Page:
Testosterone increases men’s preference for status goods, study says

The research is the 1st to demonstrate a causal link between testosterone and rank-related consumer preference for status-enhancing goods

A recent study has shown that testosterone, the male sex hormone, increased men’s preference for status goods compared to goods of similar perceived quality, but seen as lower in status.

In a nutshell, the results are the first to demonstrate a causal link between testosterone and rank-related consumer preference for status-enhancing goods.

The research, driven by professors from INSEAD (European Institute of Business Administration) and Wharton School of the University of Pennsylvania, revealed that consumption of status goods like luxury products or experiences was partly driven by biological motives.

The results were the first to demonstrate that testosterone causally influences rank-related consumer preferences and that the effect was driven by consumers’ aspiration to gain status rather than power, or a general inclination for high quality goods, according to a statement from INSEAD.

The paper and its findings were published in Nature Communications. Hilke Plassmann, INSEAD chaired professor of decision neuroscience who led the research, said in the non-human species literature, some evidence highlights the link between testosterone and rank-related behaviour.

“In humans, testosterone levels can situationally increase in contexts related to social rank, during competitions and after winning them, or in the presence of an attractive mate,” he said.

The other key researcher was Gideon Nave, an assistant professor of marketing at the Wharton School and the Wharton Neuroscience Initiative.

The statement said the team investigated whether and when consumers’ desire for status goods is bio- logically rooted, with a focus on the effect of testosterone on men’s desire for goods conveying status benefits, such as luxury products.

Basic research shows there is a fundamental need to signal one’s rank across species. Higher social rank brings individuals several significant advantages, such as mating opportunities or access to resources or social influence.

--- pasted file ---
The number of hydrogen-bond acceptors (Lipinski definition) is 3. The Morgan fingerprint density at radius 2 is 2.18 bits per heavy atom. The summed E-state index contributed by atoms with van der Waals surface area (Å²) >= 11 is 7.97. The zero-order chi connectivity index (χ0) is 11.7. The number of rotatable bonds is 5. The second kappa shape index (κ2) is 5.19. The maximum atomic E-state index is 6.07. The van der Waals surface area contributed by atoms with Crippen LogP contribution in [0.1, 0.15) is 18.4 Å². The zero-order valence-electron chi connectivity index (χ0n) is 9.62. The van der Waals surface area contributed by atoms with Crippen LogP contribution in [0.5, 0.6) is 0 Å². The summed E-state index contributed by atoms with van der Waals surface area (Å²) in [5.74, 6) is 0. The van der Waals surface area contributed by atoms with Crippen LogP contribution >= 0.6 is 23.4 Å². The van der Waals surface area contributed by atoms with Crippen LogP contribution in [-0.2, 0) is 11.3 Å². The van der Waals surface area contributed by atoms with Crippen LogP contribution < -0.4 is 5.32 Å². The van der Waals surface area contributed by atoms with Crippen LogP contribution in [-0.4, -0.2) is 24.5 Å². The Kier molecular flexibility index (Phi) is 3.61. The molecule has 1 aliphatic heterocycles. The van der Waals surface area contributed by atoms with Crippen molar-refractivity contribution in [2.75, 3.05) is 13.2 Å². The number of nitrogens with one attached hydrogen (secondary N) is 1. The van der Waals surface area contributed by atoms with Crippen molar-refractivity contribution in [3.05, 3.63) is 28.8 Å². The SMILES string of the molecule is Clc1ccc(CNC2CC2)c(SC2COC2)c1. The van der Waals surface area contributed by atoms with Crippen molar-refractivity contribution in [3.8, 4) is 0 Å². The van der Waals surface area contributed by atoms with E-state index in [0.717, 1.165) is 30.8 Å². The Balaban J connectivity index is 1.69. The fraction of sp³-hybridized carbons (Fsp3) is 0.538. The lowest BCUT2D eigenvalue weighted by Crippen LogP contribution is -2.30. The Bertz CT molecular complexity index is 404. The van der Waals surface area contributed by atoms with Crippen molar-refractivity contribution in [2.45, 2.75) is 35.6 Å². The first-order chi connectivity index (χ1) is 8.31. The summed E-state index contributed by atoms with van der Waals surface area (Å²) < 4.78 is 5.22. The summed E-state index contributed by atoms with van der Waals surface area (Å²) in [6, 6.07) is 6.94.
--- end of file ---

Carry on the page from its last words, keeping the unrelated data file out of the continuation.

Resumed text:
In human society, individuals often show their rank in the social hierarchy through economic consumption, in particular through possessing and displaying expensive, luxury brands, according to the statement.

To gain more insights on the role of testosterone on social rank and status-associated behaviour, a study was conducted involving 243 men of similar age and socio-economic background.

Randomly, half of them received a single dose of testosterone that mimicked a testosterone spike that could occur in an everyday situation, causing an increased testosterone level; the other half received a placebo treatment. All subjects then participated in two tasks.

In the first one, they were asked to choose between pairs of brands. The pairs were composed of brands that were all pretested to have polarised social rank associations, but did not differ in perceived quality. That is, one brand was seen to lift its owner much higher in the social hierarchy (like Calvin Klein) than the other (like Levi’s). For each pair, participants were asked “which brand do you prefer and to what extent?”, on a 10-point scale anchored with each brand.

The findings reveal that men who received the testosterone doses showed a higher preference for the status (positional) goods associated with higher social rank (such as a luxury brand). This suggests a causal link between testosterone and rank-related consumer preferences, according to the statement.

The researchers believe the findings may be useful for generating new hypotheses regarding contexts where positional or status consumption occurs.

As men experience situational elevation in testosterone during and following competitions such as sporting events or in the presence of attractive mates, male consumers may be more likely to engage in status consumption and find status-related communications more appealing at certain times, the statement added. — TMR